A large healthcare network has seen similar rates of rapid ART initiation before, during COVID-19

December 23, 2022

2 minutes of reading

Source/Disclosures

Disclosures:
The authors report no relevant financial disclosures.


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Patients newly diagnosed with HIV at Kaiser Permanente Northern California had similar rates of rapid ART initiation and viral suppression before and during COVID-19, despite widely reported disruptions caused by the pandemic.

“Immediate initiation of ART for HIV is a relatively recent change in the standard of care.” Christian Lee-Rodriguez, Ph.D, internal medicine specialist at Kaiser Permanente Northern California (KPNC), told Healio, noting that both WHO in 2017 and HHS in 2019 recommend prompt initiation of ART for newly diagnosed HIV infection. “Rapid ART became the standard of care, which was subsequently disrupted by the COVID-19 pandemic. Our study aimed to describe the impact on standard practice of rapid initiation of ART and subsequent time to viral suppression.

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Lee-Rodriguez and colleagues conducted an observational cohort study involving members of KPNC, an integrated health care system that provides medical services, including evidence-based, multidisciplinary HIV care services, to more than 4 million patients. According to the study, patients included in the study were adults over the age of 18 who were newly diagnosed with HIV between March 1, 2019, and February 28, 2021.

Demographic and clinical data were obtained from the KPNC electronic medical record database as well as linked laboratory and pharmacy databases. The primary outcome was rapid initiation of ART, defined of the study as an ART prescription from a KPNC pharmacy within 7 days since HIV diagnosis. Secondary outcomes of the study were up to days viral suppression and the proportion of patients who achieved HIV viral suppression within one year of diagnosis.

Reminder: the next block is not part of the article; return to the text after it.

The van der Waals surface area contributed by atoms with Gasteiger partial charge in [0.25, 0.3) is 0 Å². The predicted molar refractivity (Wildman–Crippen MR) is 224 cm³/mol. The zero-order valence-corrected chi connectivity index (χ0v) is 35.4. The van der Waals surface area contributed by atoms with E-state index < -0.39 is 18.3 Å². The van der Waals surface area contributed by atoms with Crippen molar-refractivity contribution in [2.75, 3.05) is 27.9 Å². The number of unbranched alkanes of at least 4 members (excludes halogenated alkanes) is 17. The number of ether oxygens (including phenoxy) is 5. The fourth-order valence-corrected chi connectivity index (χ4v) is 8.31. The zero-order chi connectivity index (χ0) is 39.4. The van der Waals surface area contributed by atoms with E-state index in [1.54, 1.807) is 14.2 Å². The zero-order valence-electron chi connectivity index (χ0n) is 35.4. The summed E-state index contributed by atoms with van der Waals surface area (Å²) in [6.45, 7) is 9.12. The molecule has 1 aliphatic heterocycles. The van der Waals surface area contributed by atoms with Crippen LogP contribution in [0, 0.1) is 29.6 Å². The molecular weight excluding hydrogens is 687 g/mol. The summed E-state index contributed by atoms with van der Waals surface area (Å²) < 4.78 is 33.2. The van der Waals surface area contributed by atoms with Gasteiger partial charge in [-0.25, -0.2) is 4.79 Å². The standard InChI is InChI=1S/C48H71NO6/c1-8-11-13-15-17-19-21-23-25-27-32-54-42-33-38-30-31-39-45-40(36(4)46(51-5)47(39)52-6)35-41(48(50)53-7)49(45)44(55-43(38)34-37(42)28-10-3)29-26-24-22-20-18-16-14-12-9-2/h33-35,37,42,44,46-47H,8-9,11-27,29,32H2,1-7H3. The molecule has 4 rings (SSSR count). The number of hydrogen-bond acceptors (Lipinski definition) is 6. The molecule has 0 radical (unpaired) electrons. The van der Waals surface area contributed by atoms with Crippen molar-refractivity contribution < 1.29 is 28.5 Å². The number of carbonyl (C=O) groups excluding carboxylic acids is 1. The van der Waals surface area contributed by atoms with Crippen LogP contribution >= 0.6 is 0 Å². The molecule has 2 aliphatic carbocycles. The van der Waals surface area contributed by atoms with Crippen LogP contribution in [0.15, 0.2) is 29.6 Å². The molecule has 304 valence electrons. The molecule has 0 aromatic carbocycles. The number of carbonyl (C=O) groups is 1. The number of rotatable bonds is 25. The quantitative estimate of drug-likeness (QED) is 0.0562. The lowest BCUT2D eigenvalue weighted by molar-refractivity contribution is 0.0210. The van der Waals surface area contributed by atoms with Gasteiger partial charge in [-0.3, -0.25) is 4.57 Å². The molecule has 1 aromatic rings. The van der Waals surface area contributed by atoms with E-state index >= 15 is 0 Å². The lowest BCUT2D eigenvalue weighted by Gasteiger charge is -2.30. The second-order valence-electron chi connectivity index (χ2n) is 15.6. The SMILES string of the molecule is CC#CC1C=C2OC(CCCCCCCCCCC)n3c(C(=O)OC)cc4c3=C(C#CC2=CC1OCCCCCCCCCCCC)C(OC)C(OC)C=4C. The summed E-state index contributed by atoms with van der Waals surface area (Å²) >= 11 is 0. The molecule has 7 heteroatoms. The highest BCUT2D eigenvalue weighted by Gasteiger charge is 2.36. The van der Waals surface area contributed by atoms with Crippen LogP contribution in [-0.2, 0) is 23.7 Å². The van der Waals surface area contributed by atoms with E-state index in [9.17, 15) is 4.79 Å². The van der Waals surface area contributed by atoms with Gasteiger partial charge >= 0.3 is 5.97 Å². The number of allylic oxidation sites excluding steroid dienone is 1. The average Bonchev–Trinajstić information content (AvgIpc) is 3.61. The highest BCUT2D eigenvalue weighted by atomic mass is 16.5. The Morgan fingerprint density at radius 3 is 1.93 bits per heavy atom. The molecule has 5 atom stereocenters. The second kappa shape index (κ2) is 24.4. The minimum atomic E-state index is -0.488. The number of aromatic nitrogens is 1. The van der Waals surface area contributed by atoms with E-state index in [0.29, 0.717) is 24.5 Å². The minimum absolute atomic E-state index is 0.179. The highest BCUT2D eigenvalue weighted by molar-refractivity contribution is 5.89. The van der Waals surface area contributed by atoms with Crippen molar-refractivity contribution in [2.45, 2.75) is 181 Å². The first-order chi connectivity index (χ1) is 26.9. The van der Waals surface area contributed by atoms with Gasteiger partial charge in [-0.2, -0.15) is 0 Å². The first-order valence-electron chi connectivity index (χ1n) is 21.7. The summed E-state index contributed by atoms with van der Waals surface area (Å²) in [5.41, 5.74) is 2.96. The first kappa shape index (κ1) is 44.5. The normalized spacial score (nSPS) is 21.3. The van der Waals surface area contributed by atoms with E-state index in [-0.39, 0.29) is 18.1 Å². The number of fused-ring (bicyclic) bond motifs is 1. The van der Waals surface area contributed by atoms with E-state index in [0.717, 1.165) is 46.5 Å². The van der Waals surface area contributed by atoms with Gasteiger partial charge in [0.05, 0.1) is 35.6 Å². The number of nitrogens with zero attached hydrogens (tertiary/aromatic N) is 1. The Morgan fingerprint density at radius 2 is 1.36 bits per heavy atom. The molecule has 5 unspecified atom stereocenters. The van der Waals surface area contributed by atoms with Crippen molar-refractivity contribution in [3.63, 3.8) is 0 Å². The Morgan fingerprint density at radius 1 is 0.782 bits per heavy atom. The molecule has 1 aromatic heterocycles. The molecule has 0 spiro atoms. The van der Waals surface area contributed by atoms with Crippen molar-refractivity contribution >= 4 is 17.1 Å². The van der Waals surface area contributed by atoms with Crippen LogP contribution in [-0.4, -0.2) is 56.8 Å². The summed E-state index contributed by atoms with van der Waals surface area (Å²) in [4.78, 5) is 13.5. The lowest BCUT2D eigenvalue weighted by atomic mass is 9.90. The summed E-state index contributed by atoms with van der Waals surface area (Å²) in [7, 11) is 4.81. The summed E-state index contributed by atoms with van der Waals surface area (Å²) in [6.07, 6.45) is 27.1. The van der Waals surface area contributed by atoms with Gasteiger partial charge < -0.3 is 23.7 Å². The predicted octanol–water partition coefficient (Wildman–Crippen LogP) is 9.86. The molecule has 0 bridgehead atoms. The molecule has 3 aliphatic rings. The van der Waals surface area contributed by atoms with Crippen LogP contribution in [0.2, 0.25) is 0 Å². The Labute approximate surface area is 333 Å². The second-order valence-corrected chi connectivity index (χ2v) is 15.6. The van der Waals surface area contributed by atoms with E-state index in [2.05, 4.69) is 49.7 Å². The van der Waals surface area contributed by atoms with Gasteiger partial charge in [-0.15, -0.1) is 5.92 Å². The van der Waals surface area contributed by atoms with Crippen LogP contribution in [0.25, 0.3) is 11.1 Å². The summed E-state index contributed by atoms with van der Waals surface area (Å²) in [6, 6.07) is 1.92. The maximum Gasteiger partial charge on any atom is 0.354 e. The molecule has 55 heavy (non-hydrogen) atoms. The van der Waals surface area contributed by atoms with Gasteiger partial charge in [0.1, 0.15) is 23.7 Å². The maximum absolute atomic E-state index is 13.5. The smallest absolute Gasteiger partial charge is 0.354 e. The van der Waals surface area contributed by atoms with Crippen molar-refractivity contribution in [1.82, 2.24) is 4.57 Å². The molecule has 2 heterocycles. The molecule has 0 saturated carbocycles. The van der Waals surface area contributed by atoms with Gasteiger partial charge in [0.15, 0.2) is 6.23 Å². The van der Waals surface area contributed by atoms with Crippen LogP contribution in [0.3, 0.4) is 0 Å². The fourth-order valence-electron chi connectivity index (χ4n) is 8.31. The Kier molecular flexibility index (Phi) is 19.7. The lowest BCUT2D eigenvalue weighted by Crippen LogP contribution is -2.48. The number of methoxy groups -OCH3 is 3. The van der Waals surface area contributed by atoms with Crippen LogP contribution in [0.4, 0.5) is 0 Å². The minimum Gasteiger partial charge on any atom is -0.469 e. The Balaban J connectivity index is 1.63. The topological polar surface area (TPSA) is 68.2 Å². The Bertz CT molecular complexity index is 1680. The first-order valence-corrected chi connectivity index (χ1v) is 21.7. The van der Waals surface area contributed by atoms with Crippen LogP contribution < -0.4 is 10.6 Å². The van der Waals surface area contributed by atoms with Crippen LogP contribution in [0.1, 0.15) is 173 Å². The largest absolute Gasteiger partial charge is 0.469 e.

Overall, the researchers identified 539 newly diagnosed HIV patients, including 281 diagnosed in the period before COVID-19 and 258 in during the period of COVID-19. Demographic characteristics were similar between them the periods before COVID-19 and during COVID-19. However, the study showed that patients in the pre-COVID-19 period were more likely to have commercial health insurance than those diagnosed during COVID-19 (95.4% vs. 90.3%; P = 0.01).

According to the study, 51.2% of patients started ART within 7 days of diagnosis, with 48.4% in the pre-COVID-19 period and 54.3% in the period during COVID-19 (P = 0.17). Furthermore, within 1 year of HIV diagnosis, 87.2% of patients before COVID-19 and 89.5% of patients during COVID-19 had HIV viral suppression (P = 0.40). According to the study, the average duration of time to viral suppression was 97.3 days during the period before COVID-19 and 80.6% days during COVID-19 (P = .05).

“Prompt initiation of ART remains the standard of care,” Lee-Rodriguez said. “While the COVID-19 pandemic has affected care delivery in ways that are still being explored, our study suggests that telemedicine may be a reliable and readily available encounter type to maintain retention in HIV care and achieve viral suppression.”

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